A first-generation immigrant reflects on his contributions to the local community before graduation

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Victoria Orindas volunteers for Hearts for the Homeless, Orlando Chapter.

August 9, 2016, two days after turning 16e birthday, Victoria Orindas and her family immigrated to the United States from the Republic of Moldova. The next day, she started high school.

“Waking up in a whole new country and starting school on the same day didn’t really give me time to experience culture shock,” says Orindas. “We just kept moving forward and figured out what we needed to do using the resources at our disposal.”

Orindas’ journey took her to UCF, where she studied health sciences and excelled academically at Burnett Honors College. As a dedicated student leader, she forged a community of like-minded peers and developed many service projects to help homeless people. This led to Orindas receiving many honors, including the Order of Pegasus – the highest honor a UCF student can receive. After graduating, she plans to become a doctor to improve access to care for homeless people.

A new start

When she first joined UCF, Orindas began volunteering with the Hearts for the Homeless Orlando Chapter, an international nonprofit organization that offers heart health educational events (e.g., blood pressure monitors electronic) for homeless people.

“It doesn’t escape me that it could have been my family,” she says. “I realize how privileged my sister and I are that my parents have found financial resources available so that our family can live the ‘American Dream’.”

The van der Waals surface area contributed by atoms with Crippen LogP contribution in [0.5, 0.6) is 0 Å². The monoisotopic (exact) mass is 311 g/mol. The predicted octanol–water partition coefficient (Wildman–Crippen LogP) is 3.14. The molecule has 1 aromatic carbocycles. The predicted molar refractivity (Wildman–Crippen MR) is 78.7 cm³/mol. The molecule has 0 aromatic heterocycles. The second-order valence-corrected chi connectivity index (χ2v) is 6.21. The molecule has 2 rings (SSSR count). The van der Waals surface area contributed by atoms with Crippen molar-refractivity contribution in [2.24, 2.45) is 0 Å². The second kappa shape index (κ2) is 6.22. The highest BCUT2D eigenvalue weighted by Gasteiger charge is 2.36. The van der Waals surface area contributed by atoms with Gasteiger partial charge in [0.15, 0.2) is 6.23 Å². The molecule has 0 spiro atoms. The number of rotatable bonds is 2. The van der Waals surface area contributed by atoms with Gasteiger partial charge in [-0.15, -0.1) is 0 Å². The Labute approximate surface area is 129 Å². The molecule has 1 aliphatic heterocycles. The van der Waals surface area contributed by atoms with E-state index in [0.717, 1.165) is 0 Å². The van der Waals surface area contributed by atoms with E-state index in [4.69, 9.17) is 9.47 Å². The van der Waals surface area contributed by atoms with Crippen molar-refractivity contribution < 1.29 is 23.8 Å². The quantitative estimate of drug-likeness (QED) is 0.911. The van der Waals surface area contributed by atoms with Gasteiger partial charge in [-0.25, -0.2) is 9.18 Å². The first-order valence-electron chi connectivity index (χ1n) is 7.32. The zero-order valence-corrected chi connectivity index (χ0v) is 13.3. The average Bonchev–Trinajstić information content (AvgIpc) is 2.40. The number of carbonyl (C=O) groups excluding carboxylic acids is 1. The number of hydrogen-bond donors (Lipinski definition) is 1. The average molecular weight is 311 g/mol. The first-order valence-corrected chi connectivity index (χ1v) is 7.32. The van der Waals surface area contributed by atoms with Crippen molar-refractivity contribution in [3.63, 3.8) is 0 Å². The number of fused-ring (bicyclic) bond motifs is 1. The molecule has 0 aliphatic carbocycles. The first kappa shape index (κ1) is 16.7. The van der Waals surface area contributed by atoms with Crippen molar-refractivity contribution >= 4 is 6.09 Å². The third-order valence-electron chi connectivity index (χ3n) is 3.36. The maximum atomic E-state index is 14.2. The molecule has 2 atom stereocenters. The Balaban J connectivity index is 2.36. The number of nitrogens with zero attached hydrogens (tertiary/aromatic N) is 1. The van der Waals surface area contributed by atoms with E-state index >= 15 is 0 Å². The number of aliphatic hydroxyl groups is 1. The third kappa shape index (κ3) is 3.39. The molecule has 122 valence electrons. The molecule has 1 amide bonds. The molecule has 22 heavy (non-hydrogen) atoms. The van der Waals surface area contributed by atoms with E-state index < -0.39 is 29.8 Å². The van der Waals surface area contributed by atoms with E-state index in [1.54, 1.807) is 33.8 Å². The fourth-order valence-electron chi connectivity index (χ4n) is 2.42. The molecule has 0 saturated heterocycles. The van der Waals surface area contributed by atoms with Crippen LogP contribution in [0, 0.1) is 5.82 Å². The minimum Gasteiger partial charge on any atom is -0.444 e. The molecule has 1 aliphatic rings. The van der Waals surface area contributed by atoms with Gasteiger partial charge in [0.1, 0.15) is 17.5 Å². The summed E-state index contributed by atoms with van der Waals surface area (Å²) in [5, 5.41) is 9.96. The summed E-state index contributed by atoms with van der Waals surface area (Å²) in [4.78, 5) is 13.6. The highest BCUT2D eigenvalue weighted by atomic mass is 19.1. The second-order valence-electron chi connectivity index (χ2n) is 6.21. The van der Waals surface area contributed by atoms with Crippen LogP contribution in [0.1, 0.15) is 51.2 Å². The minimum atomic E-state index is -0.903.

By immigrating to the United States, Orindas’ parents were able to provide their daughters with better educational opportunities to succeed.

“Despite many obstacles as an immigrant, any student, regardless of background, can achieve their goals.

“Despite several obstacles as an immigrant, any student, regardless of background, can achieve their goals at UCF with the resources available,” says Orindas, whose volunteerism led her to be selected as one of the 2022 Clinton Global Initiative University (CGI U) Fellows. What is most important to me is giving back to the community by dedicating time to an important cause.

As CGI U Fellows, Orindas and his two teammates will dedicate a year of “commitment to action” by installing sustainable handwashing stations in downtown Orlando and partnering with local organizations who help homeless people. Orindas also helped start the UCF chapter of SALT (Service and Love Together) Outreach, a nonprofit that serves Central Florida’s homeless population and was founded by a UCF alumnus. Eric Camarillo ’16.

Connecting a global community

Orindas thanks one of his many UCF faculty mentors for recommending the CGI U opportunity.

“UCF not only has diversity in its student body, but also diverse role models that motivate the younger generation to do their best; that’s why representation is important,” says Orindas, who also serves as vice president of UCF’s Russian American Student Association (RASA). As an Eastern European country, Moldova shares some similarities with Russian culture.